Natour: And providing for a child in New York is not easy. According to a 2018 Commerce Department report, the cost of goods and services in the New York metro area was 24% higher than the national average. And for Latinos in the city that high cost of living is a heavier burden to bear. According to a 2017 report from New York City's Department of Health and Mental Hygiene, more than half of Latinos in New York City live in poverty compared with a third of non-Latinos. The odds were not in Jesus’s favor.
Jesus was able to avoid the high cost of housing in New York by living with his Mom. And he would only pay for childcare occasionally: 150 dollars a week to his aunt, well below the market rate for daycare in the city. But Jesus knew these options would not be around forever. He saw past his circumstances, though, to what was possible.
Benitez: I always justify that maybe going to college would mean that, you know, it would be better for all of us at the end, even though it was hard to believe. It was really hard to believe that, especially in the times where you're in a mode of survival. If you're starving, it's like, “Yeah, I don't care about tomorrow. Like, I want to eat today.”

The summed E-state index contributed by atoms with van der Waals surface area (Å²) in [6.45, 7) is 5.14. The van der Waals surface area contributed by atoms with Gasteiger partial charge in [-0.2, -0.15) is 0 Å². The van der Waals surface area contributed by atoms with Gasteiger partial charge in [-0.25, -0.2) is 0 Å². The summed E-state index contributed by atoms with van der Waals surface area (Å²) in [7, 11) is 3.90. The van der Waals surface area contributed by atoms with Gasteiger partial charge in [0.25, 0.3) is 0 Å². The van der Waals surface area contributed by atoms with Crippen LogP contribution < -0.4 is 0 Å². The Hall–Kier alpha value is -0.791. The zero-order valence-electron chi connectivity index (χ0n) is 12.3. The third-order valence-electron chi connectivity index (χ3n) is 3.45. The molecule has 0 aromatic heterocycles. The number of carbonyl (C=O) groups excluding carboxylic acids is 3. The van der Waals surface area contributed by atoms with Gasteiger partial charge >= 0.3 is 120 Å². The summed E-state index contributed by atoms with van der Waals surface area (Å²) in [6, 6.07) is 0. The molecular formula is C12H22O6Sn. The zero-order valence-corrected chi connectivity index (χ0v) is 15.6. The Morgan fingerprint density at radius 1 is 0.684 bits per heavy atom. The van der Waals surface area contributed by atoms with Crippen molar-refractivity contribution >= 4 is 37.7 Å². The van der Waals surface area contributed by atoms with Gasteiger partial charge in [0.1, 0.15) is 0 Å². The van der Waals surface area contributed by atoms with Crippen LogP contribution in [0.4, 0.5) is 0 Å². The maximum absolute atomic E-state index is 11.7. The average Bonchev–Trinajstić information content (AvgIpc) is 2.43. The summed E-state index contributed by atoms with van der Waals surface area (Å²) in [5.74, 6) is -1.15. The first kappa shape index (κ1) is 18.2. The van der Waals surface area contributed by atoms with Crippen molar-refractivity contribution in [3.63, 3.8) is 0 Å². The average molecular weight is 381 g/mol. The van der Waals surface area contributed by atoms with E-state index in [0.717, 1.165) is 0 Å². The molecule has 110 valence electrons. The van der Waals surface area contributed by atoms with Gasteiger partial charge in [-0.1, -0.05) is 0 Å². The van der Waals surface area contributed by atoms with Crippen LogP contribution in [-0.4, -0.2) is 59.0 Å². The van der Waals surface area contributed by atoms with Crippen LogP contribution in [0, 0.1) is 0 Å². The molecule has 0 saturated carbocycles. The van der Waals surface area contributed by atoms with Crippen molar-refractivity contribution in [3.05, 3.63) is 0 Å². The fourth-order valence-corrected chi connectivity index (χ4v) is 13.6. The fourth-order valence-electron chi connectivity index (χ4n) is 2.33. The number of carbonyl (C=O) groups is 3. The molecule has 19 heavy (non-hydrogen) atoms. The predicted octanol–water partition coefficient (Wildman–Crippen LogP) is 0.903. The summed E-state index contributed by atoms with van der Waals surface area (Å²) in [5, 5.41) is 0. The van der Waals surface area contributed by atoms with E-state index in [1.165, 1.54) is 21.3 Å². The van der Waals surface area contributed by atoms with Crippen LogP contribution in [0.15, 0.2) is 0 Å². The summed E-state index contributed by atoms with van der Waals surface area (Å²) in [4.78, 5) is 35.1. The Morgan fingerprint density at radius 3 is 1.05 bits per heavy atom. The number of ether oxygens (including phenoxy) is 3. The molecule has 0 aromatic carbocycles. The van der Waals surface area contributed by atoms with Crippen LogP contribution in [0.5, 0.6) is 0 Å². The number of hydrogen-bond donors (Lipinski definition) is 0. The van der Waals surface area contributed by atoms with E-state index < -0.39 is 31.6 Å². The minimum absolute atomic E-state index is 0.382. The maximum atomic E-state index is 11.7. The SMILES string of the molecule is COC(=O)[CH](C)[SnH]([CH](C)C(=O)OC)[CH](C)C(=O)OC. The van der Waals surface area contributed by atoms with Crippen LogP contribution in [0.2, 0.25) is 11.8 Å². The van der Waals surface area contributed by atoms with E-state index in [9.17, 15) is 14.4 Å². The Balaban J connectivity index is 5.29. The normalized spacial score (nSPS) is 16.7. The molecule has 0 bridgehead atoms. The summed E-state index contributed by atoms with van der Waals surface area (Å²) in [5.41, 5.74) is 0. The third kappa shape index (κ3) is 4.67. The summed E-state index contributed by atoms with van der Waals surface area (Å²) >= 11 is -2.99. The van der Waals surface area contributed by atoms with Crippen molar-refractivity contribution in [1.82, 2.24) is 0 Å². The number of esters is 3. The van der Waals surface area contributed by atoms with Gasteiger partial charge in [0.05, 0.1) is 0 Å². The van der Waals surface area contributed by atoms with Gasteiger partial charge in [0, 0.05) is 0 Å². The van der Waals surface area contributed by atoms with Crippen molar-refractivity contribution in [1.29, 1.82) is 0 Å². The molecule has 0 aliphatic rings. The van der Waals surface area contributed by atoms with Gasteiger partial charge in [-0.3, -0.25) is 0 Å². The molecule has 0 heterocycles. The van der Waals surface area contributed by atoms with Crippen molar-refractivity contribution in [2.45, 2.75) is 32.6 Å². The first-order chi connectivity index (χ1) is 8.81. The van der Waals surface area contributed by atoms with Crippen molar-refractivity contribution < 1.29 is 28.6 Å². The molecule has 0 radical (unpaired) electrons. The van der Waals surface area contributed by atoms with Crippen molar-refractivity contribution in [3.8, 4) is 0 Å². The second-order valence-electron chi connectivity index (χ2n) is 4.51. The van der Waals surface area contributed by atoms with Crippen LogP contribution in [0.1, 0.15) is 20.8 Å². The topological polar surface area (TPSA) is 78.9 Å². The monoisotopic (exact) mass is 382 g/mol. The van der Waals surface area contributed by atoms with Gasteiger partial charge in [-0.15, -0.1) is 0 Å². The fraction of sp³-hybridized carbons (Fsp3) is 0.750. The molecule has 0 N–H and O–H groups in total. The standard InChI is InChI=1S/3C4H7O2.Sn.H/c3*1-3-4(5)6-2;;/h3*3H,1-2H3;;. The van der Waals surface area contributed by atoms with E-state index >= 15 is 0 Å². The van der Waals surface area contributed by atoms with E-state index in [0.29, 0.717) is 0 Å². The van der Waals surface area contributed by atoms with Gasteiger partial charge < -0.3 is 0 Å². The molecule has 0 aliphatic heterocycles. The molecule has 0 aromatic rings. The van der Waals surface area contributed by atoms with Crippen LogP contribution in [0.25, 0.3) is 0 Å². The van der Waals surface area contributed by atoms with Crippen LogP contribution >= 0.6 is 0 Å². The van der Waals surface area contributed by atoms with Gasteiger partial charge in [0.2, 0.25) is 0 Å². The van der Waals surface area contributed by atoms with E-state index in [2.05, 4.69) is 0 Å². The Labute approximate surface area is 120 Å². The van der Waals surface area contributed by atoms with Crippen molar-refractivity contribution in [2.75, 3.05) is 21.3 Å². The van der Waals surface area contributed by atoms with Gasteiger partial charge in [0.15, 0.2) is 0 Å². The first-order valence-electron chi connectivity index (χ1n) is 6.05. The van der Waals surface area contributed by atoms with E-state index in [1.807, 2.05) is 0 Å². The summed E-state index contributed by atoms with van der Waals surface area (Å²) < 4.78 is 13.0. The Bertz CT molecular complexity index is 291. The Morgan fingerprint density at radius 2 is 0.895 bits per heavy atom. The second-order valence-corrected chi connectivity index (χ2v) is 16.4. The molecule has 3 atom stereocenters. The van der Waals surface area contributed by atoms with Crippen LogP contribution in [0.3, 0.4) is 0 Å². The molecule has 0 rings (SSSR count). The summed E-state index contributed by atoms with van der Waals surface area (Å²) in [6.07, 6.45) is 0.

Natour: The way that you're explaining it makes complete sense. But then what we know about parents who go get their education is it turns out better for everyone.
Benitez: I was wrong. Like, really wrong. But those were the ways for me to kind of… for me to survive academically. And now when I see my life so differently, it's just like, “Yeah, it's not selfish.” It’s not selfish to want to improve yourself, as well.